|On guard: Members of the media, wearing protective suits and masks, visit unit 3 and 4 reactor buildings at the Fukushima No. 1 nuclear power plant during a press tour Tuesday. AP|
Fukushima No. 1 still ‘fragile’: chief
OKUMA, Fukushima Pref. — The Fukushima No. 1 power plant remains fragile nearly a year after it suffered multiple meltdowns, its chief said, with makeshift equipment — some mended with tape — keeping crucial systems running.
|Putting on a brave face: Takeshi Takahashi, head of the Fukushima No. 1 power plant, speaks to journalists at the facility’s emergency operation center in Okuma, Fukushima Prefecture, on Tuesday. AP|
Journalists given a tour of the plant Tuesday saw crumpled trucks and equipment still lying on the ground. A power pylon that collapsed in the tsunami, cutting electricity to the plant’s vital cooling system and setting off the crisis, remains a mangled mess.
Officials said the worst is over, but the plant remains vulnerable.
“I have to admit that it’s still rather fragile,” said plant chief Takeshi Takahashi, who took the job in December after his predecessor resigned due to health reasons. “Even though the plant has achieved what we call ‘cold shutdown conditions,’ it still causes problems that must be improved.”
The government announced in December that the three crippled reactors had basically stabilized and that radiation releases had dropped. It still will take decades to fully decommission the plant, and it must be kept stable until then.
Tokyo Electric Power Co. has installed multiple backup power supplies, a cooling system and equipment to process massive amounts of contaminated water that leaked from the damaged reactors.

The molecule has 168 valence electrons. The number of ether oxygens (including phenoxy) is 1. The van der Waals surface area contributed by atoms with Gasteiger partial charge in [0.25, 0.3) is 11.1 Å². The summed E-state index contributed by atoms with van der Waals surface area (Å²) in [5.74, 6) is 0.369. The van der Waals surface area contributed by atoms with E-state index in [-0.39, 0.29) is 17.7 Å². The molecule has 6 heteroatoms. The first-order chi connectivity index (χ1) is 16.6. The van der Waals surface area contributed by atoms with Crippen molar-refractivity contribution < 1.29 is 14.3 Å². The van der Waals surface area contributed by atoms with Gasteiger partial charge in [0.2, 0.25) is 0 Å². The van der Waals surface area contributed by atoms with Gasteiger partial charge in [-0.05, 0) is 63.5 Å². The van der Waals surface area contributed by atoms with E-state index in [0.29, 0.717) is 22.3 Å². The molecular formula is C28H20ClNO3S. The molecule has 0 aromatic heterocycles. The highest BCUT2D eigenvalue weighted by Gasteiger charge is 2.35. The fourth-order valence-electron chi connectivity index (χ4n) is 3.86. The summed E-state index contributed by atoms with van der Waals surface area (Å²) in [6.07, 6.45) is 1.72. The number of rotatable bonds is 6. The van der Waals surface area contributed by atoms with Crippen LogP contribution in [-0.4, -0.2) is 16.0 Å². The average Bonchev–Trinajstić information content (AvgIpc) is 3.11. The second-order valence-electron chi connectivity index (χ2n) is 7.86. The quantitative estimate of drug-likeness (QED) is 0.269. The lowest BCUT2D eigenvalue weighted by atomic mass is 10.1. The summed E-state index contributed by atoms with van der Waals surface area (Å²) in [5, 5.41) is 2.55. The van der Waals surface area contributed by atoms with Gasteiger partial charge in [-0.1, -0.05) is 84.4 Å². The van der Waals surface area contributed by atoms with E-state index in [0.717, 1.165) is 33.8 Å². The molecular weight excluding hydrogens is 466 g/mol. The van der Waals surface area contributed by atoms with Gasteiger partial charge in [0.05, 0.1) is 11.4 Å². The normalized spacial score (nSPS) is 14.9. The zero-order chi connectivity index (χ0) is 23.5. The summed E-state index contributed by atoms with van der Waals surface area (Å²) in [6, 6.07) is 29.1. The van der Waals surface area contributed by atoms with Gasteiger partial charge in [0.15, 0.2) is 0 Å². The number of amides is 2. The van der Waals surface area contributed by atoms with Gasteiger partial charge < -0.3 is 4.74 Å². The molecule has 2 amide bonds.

But the equipment that serves as the lifeline of the cooling system is shockingly feeble-looking. Plastic hoses cracked by freezing temperatures have been mended with tape. A set of three pumps sits on the back of a pickup truck.
Along with the pumps, the plant now has 1,000 tanks to store more than 160,000 tons of contaminated water.
Radiation levels in reactor 1 have fallen, allowing workers to repair some damage to the building. But unit 3, whose roof was blown off by a hydrogen explosion, resembles an ashtray filled with a heap of cigarette butts.
A dosimeter recorded the highest radiation reading outside reactor during Tuesday’s tour — 1.5 millisieverts per hour. That is a major improvement from last year, when up to 10 sieverts per hour were registered near units 1 and 2.
Exposure to more than 1,000 millisieverts, or 1 sievert, can cause radiation sickness, including nausea and an elevated risk of cancer.
Officials say radiation hot spots remain inside the plant and minimizing exposure to them is a challenge. Employees usually work for about two to three hours at a time, but in some areas, including highly contaminated reactor 3, they can stay only a few minutes.
Since March 11, no one has died from radiation exposure, according to official accounts.
Cracked reactor unit
WASHINGTON — Cracks associated with welding defects were found in a Japan-made steam generator for a nuclear reactor in California in 2009 before its delivery to the plant, according to U.S. Nuclear Regulatory Commission documents released Tuesday.
The steam generator, produced and later repaired by Mitsubishi Heavy Industries Ltd., was installed at the No. 3 reactor at the San Onofre nuclear power plant, which suffered a minor radiation leak in late January.
It remains unclear whether the cracks and the radiation leak were related.
Abnormal attrition was also found earlier this month in the tubes of another Mitsubishi-made steam generator installed at the facility’s No. 2 reactor.
Der Spiegel: Fukushima Psychiatrist Says Fukushima I Nuke Plant Workers Are Traumatized But Determined to Stay On
Der Spiegel’s Heike Sonnberger interviewed Jun Shigemura, a psychiatrist providing mental health care to TEPCO workers at Fukushima I Nuclear Power Plant.
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57 percent of local gov’ts near nuke plants favor conditional reactor restarts: survey
The majority of leaders of local governments located within a 30-kilometer radius from a nuclear power plant approve of the restart of reactors idled for regular maintenance, though only if certain conditions are fulfilled, a Mainichi survey shows.